Advances in Clinical and Experimental Medicine

Adv Clin Exp Med
Impact Factor (IF) – 1.227
Index Copernicus (ICV 2018) – 157.72
MNiSW – 40
Average rejection rate – 84.38%
ISSN 1899–5276 (print)
ISSN 2451-2680 (online)
Periodicity – monthly

Download PDF

Advances in Clinical and Experimental Medicine

2015, vol. 24, nr 4, July-August, p. 643–650

doi: 10.17219/acem/28111

Publication type: original article

Language: English

Download citation:

  • BIBTEX (JabRef, Mendeley)
  • RIS (Papers, Reference Manager, RefWorks, Zotero)

Creative Commons BY-NC-ND 3.0 Open Access

The Use of Vacuum-Assisted Closure in Purulent Complications and Difficult-To-Heal Wounds in Cardiac Surgery

Mariusz J. Listewnik1,A,B,C,D,E,F, Piotr Sielicki1,A,B,D,E, Krzysztof Mokrzycki1,D,E, Andrzej Biskupski1,C,E, Mirosław Brykczyński1,A,C,D,E,F

1 Department of Cardiac Surgery, Pomeranian Medical University, Szczecin, Poland

Abstract

Background. Sternal wound infections are a serious and potentially fatal complication of cardiac surgery.
Objectives. The aim of the study was to analyze the results of using the vacuum-assisted closure (VAC) system over a 4-year period.
Material and Methods. Quantitative VAC performance data from a retrospective review of a consecutive cohort of 47 patients treated with VAC for post-cardiac surgery wound complications were collected and statistically analyzed. In the study group 35 patients developed infections of the post-operative chest wound. In 12 other patients wound dehiscence was observed, but repeated cultures did not reveal the presence of any bacteria.
Results. The statistical analysis identified the following as significant risk factors: age, female sex, being overweight, a high total logistic EuroScore, the use of both internal thoracic arteries for bypass grafting, and diabetes. In the wound negative culture group the total length of hospital stay was significantly shorter than in the wound positive culture group. Mortality in this group was 0.0% vs. 5.7% in the wound positive culture group. In the study material, Gram-negative bacteria were responsible for 77% of the post-operative wound infections, with only 14% Gram-positive wound cultures. No complications were related to VAC use.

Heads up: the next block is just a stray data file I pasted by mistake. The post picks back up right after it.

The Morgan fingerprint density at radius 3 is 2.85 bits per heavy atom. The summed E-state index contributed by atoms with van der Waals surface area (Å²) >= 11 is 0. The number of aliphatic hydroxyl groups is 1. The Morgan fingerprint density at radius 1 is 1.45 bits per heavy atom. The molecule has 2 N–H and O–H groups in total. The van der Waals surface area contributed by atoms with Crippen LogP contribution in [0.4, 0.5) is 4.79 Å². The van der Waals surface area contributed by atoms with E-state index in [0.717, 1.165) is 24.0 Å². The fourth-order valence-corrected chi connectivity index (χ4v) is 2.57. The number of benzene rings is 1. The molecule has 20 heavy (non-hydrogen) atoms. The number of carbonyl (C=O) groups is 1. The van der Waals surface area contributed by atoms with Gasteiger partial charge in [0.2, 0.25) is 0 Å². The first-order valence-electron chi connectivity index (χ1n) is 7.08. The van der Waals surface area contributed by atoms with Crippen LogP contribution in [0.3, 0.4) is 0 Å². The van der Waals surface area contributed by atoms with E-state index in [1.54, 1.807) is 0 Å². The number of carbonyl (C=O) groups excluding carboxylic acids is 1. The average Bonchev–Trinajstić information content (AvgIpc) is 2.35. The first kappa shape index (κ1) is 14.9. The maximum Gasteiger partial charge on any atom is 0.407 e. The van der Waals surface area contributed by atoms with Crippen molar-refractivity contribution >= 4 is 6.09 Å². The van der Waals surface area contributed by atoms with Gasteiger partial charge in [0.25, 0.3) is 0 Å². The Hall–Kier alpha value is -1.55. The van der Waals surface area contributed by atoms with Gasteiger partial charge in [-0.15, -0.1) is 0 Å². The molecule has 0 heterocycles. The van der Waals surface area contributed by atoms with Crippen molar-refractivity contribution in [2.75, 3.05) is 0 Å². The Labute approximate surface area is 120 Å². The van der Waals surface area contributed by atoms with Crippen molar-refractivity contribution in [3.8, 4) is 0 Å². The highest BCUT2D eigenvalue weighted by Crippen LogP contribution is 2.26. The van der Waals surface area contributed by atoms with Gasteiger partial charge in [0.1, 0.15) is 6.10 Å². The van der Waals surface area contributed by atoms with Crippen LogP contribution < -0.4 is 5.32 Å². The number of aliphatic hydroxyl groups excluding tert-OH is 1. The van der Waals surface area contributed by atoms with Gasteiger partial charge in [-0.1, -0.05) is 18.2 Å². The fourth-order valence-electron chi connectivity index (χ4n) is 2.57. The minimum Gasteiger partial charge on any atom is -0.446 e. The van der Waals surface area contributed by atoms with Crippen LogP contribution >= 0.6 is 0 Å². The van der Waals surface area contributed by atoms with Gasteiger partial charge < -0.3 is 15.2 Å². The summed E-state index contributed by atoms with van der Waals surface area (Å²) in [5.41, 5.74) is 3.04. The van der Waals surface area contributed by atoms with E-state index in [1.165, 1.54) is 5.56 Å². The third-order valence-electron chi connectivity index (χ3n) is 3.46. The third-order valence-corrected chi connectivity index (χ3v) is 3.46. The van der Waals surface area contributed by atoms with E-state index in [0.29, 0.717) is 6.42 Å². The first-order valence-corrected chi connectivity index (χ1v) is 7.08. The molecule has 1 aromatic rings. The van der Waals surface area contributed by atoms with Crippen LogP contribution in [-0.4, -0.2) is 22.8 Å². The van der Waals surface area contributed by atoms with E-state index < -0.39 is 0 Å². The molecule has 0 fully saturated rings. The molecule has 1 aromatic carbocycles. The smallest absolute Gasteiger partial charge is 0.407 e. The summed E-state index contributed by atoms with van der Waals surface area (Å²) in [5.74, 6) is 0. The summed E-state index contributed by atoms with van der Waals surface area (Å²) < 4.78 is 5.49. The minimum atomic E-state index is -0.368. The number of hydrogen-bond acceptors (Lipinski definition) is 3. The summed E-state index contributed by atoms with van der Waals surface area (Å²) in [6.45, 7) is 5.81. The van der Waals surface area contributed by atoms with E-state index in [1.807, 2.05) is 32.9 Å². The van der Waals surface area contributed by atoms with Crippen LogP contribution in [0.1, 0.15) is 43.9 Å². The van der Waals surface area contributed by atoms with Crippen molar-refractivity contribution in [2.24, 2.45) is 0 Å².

Conclusion. The use of negative-pressure wound therapy with other concomitant surgical procedures is a good method of treating infected wounds as well as non-contaminated dehiscence of the wound and sternum. Considering that most of the infections within the authors’ department are caused by Gram-negative bacteria, it would be beneficial to consider modifying the model of preventive antibiotic treatment to cover the Gram-negative spectrum in addition to the Gram-positive bacteria currently targeted.

Key words

cardiac surgery, vacuum assisted therapy, wound infection.

References (15)

  1. Cowan KN, Teague L, Sue SC, Mahoney IL: Vacuum-Assisted Wound Closure of Deep Sternal Infections in High-Risk Patients After Cardiac Surgery. Ann Thorac Surg 2005, 80, 2205–2212.
  2. Hosseinrezaei H, Rafiei H, Amiri M: Incidence and risk factors of sternal wound infection at site of incision after open-heart surgery. J Wound Care 2012, 21, 408–411.
  3. Zeitani J, Bertoldo F, Bassano C, Penta de Peppo A, Pellegrino A, El Fakhri FM, Chiariello L: Superficial wound dehiscence after median sternotomy: surgical treatment versus secondary wound healing. Ann Thorac Surg 2004, 77, 672–675.
  4. Steingrimsson S, Gottfredsson M, Gudmundsdotti I, Sjögren J, Gudbjartsson: Negative-pressure wound therapy for deep sternal wound infections reduces the rate of surgical interventions for early re-infections. ICVTS 2012, 15, 406–410.
  5. Argenta LC, Morykwas MJ: Vacuum assisted closure. A new method for wound control and treatment: clinical experience. Ann Plast Surg 1997, 38, 563–577.
  6. Borowiec JW: Infekcje rany dostępu chirurgicznego w kardiochirurgii ¨C „Wizja Zero”. Kardiochir Torakochir Polska 2010, 7, 383–387.
  7. Abboud CS, MD, Wey SB, Baltar VT: Risk Factors for Mediastinitis After Cardiac Surgery. Ann Thorac Surg 2004, 77, 676–683.
  8. Diez C, Koch D, Kuss O, Silber R-E, Friedrich I, Boergermann J: Risk factors for mediastinitis after cardiac surgery ¨C a retrospective analysis of 1700 patients. JCTS 2007, 2, 23–30.
  9. Fowler Jr. VG, O’Brien SM, Muhlbaier LH, Corey GR, Ferguson TB, Peterson ED: Clinical Predictors of Major Infections After Cardiac Surgery. Circulation 2005, 112, 358–365.
  10. Deniz H, Gokaslan G, Arslanoglu Y, Ozcaliskan O, Guzel G, Yasim A, Ustunsoy H: Treatment outcomes of postoperative mediastinitis in cardiac surgery; negative pressure wound therapy versus cenventional treatment. J Cardiothorac Surg 2012, 7, 67–73.
  11. Chaudhuri A, Shekar K, Coulter C: Post-operative deep sternal wound infections: making an early microbiological diagnosis. Eur J Cardiothorac Surg 2012, 41, 1304–1308.
  12. Gårdlund B, Bitkover CY, Vaage J: Postoperative mediastinitis in cardiac surgery microbiology and pathogenesis. Eur J Cardiothorac Surg 2002, 21, 825–830.
  13. Garey KW, Kumar N, Dao T, Tam VH, Gentry LO: Risk factors for postoperative chest wound infections due to gram-negative bacteria in cardiac surgery patients. J Chemother 2006, 18, 402–408.
  14. Ottino G, De Paulis R, Pansini S, Rocca G, Tallone MV, Comoglio C, Costa P, Orzan F, Morea M: Major Sternal Wound Infection after Open-Heart Surgery: A Multivariate Analysis of Risk Factors in 2,579 Consecutive Operative Procedures. Ann Thorac Surg 1987, 44, 173–179.
  15. De Brabandere K, Jacobs-Tulleneers-Thevissen D, Czapla J, La Meir M, Delvaux G, Wellens F: NegativePressure Wound Therapy and Laparoscopic Omentoplasty for Deep Sternal Wound Infections after Median Sternotomy. Tex Heart Inst J 2012, 39, 367–371.